When you look at the recent and ongoing party membership registration and validation drive, I think those who think that APC will implode are probably in my opinion making a big mistake. When we merged to become one party in 2013/2014, the membership database was about 12 million. Now, following the ongoing exercise, as at the last announcement, the acting chairman said the party members in the database was over 40 million. So, I think the APC has the resilience to survive Buhari and whatever challenges it is going to be facing. There will be challenges. But I think the APC has the internal resilience to deal with those challenges.
The party has not been able to hold its national convention and they keep shifting the date…
I listen and hear people say convention must hold now. But let’s assume that we fix a convention in this COVID-19 time, do I want to join the crowd to participate in the convention? The answer is no, though I have had my two doses of vaccine. I think we have to be pragmatic and at the same time, also ensure that we provide leadership on what should be done. I think it will be wrong for any political party at this time in world history or affairs to say that they are organizing a national convention of any sort. We are living witnesses to what happened in India. India was doing well in terms of how many people were dying, but they threw caution to the wind and we saw with our eyes how people were dying. We shouldn’t expose Nigerians to such dangers. This is my personal view. Of course, I want the convention to hold like yesterday. The current caretaker committee within the limit of all that is possible has been doing an excellent job, but I want a definitive structure in place that would lead us to 2023.
What about the issue of zoning? Where do you stand on which of the regions should get the presidential ticket of APC for the 2023 election?
In an ideal world, we should not be talking about the issue of zoning. We should be looking to project our first eleven. Nigeria as a country, the day we can project our first eleven in political leadership, that is the day we would have made a giant leap into the building of our country. I am very deliberate in the choice of those words. Who is a politician first of all? That word in the Nigerian, African context has been so misused that you now have people who come out and say ‘I am a technocrat, I’m not a politician.’ But a politician is somebody who is educated, learned, trained, mentored enough to be a human being that is emphatic and able to manage people and resources. That’s what should be in an ideal world. In the context of the Nigerian situation, I think we should be sensitive to our present realities. Our present realities include two things – our tribes or our regions and our religion. We should be sensitive to those as we hope to put in place a country that is working for all of us and will work for our children.
So, you hope that the APC presidential ticket will go to the South in 2023, having been in the North for eight years?
If you want to put that in my mouth
I’m just seeking clarification…
I thought I made myself very clear. We have to be sensitive.
I also know that you are a keen supporter of Mr President, I saw you leading some people to counter the protest against him the last time he was in London for a medical checkup. Why did you do that?
Of course, he is our president. As of today, hate him or love him, President Muhammadu Buhari is the president of the Federal Republic of Nigeria. We have a right to criticize, disagree with him, tell him that ‘you are doing what we don’t like,’ but we also have to ensure that our president is not made a laughing stock in the comity of nations because he symbolizes us as at today. That is living in our reality. So, when people say that because he came to see his doctors, they are going to harass him, made that impossible and difficult for him and every day, they will go and gather in front of the home of the High Commissioner of Nigeria, what message are they sending to the world? And mind you, I have lived through Obasanjo’s presidency, Yar’Adua’s presidency and Jonathan’s presidency in the UK and Mr President is the only one who comes to the UK and would not go and stay in the hotel. He will go and stay in Nigeria House; he doesn’t travel around with a humongous entourage. So, it is my view that we should protect him. So returning to the question that you asked about should the Presidency going to the North or the South, I would think that we should look carefully and pick somebody who best represents our values – one from the South and one from the North. We have a president and vice president, don’t we? So, we should have Nigerians who embody our dreams by their sheer demonstration of competence, empathy, and collective aspirations. We should be choosing somebody from the South to carry our ticket and somebody from the North to be on that joint ticket.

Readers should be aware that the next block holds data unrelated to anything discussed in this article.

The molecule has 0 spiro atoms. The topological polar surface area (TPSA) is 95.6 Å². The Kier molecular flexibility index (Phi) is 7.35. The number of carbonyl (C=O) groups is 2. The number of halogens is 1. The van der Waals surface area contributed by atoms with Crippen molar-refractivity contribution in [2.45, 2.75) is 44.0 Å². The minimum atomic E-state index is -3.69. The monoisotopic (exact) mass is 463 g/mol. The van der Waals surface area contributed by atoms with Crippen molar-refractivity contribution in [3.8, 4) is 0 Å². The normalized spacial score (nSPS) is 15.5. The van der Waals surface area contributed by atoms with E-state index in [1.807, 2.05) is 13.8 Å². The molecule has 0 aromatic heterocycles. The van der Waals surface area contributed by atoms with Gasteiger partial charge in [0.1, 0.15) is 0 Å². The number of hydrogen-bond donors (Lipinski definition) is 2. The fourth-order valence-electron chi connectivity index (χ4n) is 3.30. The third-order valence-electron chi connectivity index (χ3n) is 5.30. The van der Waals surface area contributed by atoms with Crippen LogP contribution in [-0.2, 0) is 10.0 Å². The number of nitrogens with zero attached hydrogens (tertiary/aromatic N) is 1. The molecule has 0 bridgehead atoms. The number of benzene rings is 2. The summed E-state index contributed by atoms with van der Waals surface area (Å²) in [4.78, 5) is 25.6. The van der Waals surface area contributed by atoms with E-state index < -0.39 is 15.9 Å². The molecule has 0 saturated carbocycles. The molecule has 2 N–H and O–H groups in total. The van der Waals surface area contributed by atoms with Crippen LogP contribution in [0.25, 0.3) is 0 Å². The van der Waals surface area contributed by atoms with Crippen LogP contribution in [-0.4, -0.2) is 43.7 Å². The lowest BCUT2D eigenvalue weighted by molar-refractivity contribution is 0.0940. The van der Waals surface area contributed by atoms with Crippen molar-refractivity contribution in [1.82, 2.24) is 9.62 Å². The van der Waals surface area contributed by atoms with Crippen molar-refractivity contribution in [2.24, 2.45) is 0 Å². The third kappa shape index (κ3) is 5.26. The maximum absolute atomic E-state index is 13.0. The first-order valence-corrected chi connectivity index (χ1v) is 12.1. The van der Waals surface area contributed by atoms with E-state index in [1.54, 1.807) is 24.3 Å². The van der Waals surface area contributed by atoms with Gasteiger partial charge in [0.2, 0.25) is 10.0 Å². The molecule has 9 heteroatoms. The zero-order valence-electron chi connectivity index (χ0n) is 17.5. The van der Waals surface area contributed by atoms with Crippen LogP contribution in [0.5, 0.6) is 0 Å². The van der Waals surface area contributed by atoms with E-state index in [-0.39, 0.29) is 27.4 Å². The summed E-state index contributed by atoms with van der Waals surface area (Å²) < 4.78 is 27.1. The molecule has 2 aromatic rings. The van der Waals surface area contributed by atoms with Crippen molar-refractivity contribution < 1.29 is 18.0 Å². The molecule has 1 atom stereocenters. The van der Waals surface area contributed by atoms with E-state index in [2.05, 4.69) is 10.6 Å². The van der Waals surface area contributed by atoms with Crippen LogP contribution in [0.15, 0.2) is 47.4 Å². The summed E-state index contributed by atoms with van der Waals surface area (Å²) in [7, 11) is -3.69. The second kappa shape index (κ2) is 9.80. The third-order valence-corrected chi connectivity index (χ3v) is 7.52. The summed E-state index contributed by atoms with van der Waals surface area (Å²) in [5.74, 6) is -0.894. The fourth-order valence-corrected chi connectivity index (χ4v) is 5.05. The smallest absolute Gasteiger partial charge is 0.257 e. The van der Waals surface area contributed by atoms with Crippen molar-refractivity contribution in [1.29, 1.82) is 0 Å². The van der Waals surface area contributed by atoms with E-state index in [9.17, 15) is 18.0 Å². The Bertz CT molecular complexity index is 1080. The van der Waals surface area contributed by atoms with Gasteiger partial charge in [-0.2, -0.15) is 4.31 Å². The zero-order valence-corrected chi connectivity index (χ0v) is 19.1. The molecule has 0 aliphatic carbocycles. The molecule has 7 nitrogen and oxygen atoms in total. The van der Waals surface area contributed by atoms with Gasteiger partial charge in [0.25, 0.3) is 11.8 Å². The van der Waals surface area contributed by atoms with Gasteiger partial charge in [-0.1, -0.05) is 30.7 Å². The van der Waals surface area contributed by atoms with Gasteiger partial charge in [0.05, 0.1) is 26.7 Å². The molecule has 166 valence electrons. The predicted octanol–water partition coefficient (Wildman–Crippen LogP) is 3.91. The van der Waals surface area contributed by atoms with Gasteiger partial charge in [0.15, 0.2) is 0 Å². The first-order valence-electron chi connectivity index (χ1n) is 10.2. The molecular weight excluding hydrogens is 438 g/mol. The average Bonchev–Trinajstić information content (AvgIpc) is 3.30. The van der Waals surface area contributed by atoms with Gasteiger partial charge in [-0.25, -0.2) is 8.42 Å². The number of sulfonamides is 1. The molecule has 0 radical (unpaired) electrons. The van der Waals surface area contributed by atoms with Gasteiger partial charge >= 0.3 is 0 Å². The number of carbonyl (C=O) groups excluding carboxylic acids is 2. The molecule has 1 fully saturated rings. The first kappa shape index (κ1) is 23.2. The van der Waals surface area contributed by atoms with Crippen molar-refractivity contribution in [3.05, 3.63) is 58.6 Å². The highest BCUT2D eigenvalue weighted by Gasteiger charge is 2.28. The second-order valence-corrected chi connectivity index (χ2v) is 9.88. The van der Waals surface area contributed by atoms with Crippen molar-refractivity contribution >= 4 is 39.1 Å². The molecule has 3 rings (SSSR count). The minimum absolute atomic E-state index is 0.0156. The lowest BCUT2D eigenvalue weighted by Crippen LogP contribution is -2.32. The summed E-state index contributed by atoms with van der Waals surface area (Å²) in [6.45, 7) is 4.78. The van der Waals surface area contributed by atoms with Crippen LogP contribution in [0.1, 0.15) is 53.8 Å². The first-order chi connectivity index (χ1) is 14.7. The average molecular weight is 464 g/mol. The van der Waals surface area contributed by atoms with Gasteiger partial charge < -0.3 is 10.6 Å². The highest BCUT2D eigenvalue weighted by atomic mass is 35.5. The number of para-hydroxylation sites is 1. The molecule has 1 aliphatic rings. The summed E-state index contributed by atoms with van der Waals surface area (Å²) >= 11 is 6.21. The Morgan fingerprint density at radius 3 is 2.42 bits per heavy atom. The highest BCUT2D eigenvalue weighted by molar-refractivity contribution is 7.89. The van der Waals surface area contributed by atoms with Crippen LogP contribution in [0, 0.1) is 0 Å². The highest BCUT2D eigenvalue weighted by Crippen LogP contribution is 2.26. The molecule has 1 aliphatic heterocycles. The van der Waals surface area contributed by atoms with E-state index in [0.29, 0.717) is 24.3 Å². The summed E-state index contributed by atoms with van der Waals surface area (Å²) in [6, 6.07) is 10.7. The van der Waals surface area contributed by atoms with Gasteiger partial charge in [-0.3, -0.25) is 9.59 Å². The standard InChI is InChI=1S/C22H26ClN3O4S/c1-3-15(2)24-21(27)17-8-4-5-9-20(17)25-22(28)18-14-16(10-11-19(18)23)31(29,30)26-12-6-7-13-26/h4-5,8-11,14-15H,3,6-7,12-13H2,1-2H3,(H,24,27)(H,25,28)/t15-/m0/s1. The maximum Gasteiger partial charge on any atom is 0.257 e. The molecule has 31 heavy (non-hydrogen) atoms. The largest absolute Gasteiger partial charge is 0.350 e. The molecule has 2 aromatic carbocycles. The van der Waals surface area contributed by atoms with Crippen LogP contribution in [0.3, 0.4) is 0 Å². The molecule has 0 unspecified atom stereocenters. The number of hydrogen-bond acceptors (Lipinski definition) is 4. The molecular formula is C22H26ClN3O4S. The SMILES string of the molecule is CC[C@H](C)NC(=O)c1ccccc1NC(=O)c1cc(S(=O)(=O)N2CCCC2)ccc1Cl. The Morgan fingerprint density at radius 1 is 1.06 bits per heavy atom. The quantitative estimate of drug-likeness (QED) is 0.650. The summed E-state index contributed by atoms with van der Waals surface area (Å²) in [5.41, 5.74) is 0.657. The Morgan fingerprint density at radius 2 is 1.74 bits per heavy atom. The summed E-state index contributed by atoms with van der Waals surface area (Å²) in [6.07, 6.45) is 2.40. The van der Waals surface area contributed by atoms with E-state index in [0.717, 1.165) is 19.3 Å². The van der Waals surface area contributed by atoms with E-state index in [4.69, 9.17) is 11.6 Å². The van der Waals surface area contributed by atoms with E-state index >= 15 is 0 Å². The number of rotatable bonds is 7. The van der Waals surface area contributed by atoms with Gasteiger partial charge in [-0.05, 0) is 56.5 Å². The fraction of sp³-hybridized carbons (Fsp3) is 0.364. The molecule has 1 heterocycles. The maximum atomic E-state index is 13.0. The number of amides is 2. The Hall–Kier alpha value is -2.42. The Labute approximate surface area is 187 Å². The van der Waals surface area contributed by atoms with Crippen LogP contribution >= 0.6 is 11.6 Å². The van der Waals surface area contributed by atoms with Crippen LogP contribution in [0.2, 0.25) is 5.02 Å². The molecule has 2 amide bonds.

What your reaction to the controversies over the suspension of Twitter in Nigeria, especially as somebody who is living outside of the country?
This is my personal opinion and what I have canvassed – I think the Nigerian government is right to have reacted to Twitter the way they did. It is wrong for a company to seek to manipulate, control and be involved in the internal politics of a sovereign state. No matter your personal views, you cannot bring that into the affairs of the state and that is what Twitter has consistently tried to do, not just in Nigeria, but around the world. And it is not just Twitter-it is all the social media companies and that’s why they are having problems in most countries. So, why is the Nigerian situation different? Why would Twitter delete the tweet of the president of a country?
But Twitter says its action was based on complaints from some Nigerians, that the deleted tweet implies the intention of genocidal action against a part of the country by the President
Which genocide did he threaten? The bad eggs, those who are causing problems across the country, those IPOB members who are causing mayhem across the country are those he referred to. Let me ask you if somebody tells you that because of freedom of expression, you will allow the country that you are leading to go down under you? Once you put yourself out against the state, the state has the right to also respond to you appropriately. That is leadership. It is the burden of leadership. It may be that President Buhari as a Muhammadu Buhari on his own may not say what he said. But as the President of Nigeria, you cannot get up and start killing policemen, telling certain individuals to kill policemen, soldiers, destroy the property of security agencies and you keep quiet. If you are the president, would you keep quiet?